Australian Financial Review columnist Joe Aston had in various articles described former Blue Sky Alternative Investments director Elaine Stead as a “feminist cretin” who “set fire to other people’s money”, with an investment in an “unviable enterprise”. The articles also alleged Dr Stead had “recklessly destroyed the capital of business ventures” and she was a “stupid” woman “who made stupid investments into worthless companies”.
Federal Court judge Justice Michael Lee has found that Elaine Stead was defamed by Aston, and that the pleaded defence of “honest opinion” had not been made out by either Aston or Nine’s Fairfax Media.
When assessing damages, Justice Lee wrote that:
302 As authorised by s 39 of the Act, and given the close connexion between the causes of action upon which Dr Stead has succeeded, I propose to assess damages in a single sum. Although I have explained above the relevant principles and findings relevant to the impressionistic process of fixing upon an appropriate solatium for hurt to feelings, damage to reputation and vindication in one lump sum, in this assessment it is worth stressing two aspects which have particular importance.
303 Dr Stead is unmarried and has no children. She gave evidence (at T216), which had some evident force, that “the only thing I had in my life was my work”; she also gave evidence that “as a venture capitalist, my reputation is everything … It’s the only thing I have. It’s the only thing any fund manager has”.
304 This is an example of a case where the damage to reputation has occurred in circumstances where a person’s professional standing is affected, like in Crampton, where Mahoney ACJ said (at 193A):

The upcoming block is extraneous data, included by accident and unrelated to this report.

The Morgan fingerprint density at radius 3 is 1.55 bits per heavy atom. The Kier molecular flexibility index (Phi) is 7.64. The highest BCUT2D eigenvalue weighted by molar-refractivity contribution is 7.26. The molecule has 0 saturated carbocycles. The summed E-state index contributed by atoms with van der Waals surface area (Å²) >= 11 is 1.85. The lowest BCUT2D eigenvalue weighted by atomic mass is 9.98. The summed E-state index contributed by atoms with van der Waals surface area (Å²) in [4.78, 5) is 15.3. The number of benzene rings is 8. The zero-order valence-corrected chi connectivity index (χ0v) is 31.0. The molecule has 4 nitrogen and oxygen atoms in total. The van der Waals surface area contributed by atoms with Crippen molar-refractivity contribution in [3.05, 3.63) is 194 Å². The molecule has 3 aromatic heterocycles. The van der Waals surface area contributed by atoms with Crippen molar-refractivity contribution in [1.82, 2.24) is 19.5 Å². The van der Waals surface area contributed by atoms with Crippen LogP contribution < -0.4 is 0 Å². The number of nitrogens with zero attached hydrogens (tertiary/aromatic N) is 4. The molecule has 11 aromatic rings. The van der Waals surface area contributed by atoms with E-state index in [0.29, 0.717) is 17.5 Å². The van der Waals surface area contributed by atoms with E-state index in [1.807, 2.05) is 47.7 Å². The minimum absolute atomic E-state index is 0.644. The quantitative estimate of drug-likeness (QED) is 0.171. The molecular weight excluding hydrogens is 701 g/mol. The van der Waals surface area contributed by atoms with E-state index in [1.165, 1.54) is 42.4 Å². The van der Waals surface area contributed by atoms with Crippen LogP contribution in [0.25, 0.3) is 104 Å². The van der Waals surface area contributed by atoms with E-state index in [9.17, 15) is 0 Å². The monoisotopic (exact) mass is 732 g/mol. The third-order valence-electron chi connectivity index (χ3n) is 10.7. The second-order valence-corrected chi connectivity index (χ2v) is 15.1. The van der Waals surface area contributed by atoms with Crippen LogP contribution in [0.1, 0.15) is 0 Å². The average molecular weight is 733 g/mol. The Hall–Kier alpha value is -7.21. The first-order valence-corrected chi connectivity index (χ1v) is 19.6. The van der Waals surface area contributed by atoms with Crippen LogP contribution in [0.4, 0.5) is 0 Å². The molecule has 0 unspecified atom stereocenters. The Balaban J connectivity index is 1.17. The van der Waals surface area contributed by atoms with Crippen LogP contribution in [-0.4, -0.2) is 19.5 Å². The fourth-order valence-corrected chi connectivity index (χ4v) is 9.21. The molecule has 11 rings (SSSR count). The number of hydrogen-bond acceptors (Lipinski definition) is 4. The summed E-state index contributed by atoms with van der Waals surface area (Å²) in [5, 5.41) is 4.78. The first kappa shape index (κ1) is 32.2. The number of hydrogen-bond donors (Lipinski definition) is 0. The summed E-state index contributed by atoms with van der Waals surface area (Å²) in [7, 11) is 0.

In some cases, a person’s reputation is, in a relevant sense, his whole life. The reputation of a clerk for financial honesty and of a solicitor for integrity are illustrations of this.
305 It follows that the appropriate and rational relationship between the harm sustained and the amount of damages awarded should reflect the fact that the law places a high value upon reputation and in particular upon the reputation of those whose work and life depends upon, among other things, their judgment: see Crampton (at 195D per Mahoney ACJ).
306 Further, as I have explained, this is a case where Dr Stead did experience a high degree of subjective hurt to feelings aggravated by the campaign that had been and was being maintained against her.
307 It is difficult to identify comparables, but in considering the appropriate and rational relationship between harm and amount, I have had regard to the general tenor of awards (including those where a person’s professional standing is affected) as part of the process of synthesis of the relevant matters to which I have referred. Weighing up all the factors, I have concluded that the appropriate award of ordinary and aggravated compensatory damages is $280,000.
Justice Lee has stood the case over for seven days to deal with any argument on the grant of relief, interest and costs, before making final orders.